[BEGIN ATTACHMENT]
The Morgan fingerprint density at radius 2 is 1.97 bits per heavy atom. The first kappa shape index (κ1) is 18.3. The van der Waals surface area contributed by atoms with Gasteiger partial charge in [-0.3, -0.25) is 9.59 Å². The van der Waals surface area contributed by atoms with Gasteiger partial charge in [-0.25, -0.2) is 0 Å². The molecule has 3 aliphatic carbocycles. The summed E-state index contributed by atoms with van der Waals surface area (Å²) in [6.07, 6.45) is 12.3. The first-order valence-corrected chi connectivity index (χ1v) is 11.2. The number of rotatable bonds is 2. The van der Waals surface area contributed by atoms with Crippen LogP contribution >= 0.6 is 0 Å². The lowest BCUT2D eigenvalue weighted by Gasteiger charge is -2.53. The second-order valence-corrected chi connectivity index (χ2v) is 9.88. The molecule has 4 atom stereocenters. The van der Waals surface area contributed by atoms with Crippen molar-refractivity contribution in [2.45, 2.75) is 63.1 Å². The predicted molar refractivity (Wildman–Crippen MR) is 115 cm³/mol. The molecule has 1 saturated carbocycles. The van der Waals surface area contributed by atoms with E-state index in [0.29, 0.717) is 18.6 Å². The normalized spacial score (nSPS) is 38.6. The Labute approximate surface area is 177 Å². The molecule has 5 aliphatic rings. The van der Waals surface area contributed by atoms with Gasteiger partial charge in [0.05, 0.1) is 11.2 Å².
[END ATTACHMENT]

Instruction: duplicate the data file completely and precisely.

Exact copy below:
The Morgan fingerprint density at radius 2 is 1.97 bits per heavy atom. The first kappa shape index (κ1) is 18.3. The van der Waals surface area contributed by atoms with Gasteiger partial charge in [-0.3, -0.25) is 9.59 Å². The van der Waals surface area contributed by atoms with Gasteiger partial charge in [-0.25, -0.2) is 0 Å². The molecule has 3 aliphatic carbocycles. The summed E-state index contributed by atoms with van der Waals surface area (Å²) in [6.07, 6.45) is 12.3. The first-order valence-corrected chi connectivity index (χ1v) is 11.2. The number of rotatable bonds is 2. The van der Waals surface area contributed by atoms with Crippen LogP contribution >= 0.6 is 0 Å². The lowest BCUT2D eigenvalue weighted by Gasteiger charge is -2.53. The second-order valence-corrected chi connectivity index (χ2v) is 9.88. The molecule has 4 atom stereocenters. The van der Waals surface area contributed by atoms with Crippen molar-refractivity contribution in [2.45, 2.75) is 63.1 Å². The predicted molar refractivity (Wildman–Crippen MR) is 115 cm³/mol. The molecule has 1 saturated carbocycles. The van der Waals surface area contributed by atoms with E-state index in [0.29, 0.717) is 18.6 Å². The normalized spacial score (nSPS) is 38.6. The Labute approximate surface area is 177 Å². The molecule has 5 aliphatic rings. The van der Waals surface area contributed by atoms with Gasteiger partial charge in [0.05, 0.1) is 11.2 Å².